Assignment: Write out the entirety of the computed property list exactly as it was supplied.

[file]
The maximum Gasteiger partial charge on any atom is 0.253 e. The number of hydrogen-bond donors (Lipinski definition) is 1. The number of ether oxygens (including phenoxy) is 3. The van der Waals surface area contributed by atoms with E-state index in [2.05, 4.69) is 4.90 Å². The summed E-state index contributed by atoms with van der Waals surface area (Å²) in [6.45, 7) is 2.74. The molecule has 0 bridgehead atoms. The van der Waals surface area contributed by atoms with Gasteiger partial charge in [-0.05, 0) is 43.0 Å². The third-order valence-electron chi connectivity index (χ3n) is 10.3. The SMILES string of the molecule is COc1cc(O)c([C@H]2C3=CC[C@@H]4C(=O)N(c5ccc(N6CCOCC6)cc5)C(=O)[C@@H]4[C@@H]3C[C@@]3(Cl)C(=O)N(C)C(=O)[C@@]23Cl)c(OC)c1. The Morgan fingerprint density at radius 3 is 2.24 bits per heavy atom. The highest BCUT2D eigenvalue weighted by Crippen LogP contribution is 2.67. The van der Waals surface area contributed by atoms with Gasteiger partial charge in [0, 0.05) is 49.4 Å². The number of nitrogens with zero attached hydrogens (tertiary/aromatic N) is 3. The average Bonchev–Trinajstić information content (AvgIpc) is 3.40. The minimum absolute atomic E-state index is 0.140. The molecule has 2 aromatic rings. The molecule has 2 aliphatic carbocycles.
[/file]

The maximum Gasteiger partial charge on any atom is 0.253 e. The number of hydrogen-bond donors (Lipinski definition) is 1. The number of ether oxygens (including phenoxy) is 3. The van der Waals surface area contributed by atoms with E-state index in [2.05, 4.69) is 4.90 Å². The summed E-state index contributed by atoms with van der Waals surface area (Å²) in [6.45, 7) is 2.74. The molecule has 0 bridgehead atoms. The van der Waals surface area contributed by atoms with Gasteiger partial charge in [-0.05, 0) is 43.0 Å². The third-order valence-electron chi connectivity index (χ3n) is 10.3. The SMILES string of the molecule is COc1cc(O)c([C@H]2C3=CC[C@@H]4C(=O)N(c5ccc(N6CCOCC6)cc5)C(=O)[C@@H]4[C@@H]3C[C@@]3(Cl)C(=O)N(C)C(=O)[C@@]23Cl)c(OC)c1. The Morgan fingerprint density at radius 3 is 2.24 bits per heavy atom. The highest BCUT2D eigenvalue weighted by Crippen LogP contribution is 2.67. The van der Waals surface area contributed by atoms with Gasteiger partial charge in [0, 0.05) is 49.4 Å². The number of nitrogens with zero attached hydrogens (tertiary/aromatic N) is 3. The average Bonchev–Trinajstić information content (AvgIpc) is 3.40. The minimum absolute atomic E-state index is 0.140. The molecule has 2 aromatic rings. The molecule has 2 aliphatic carbocycles.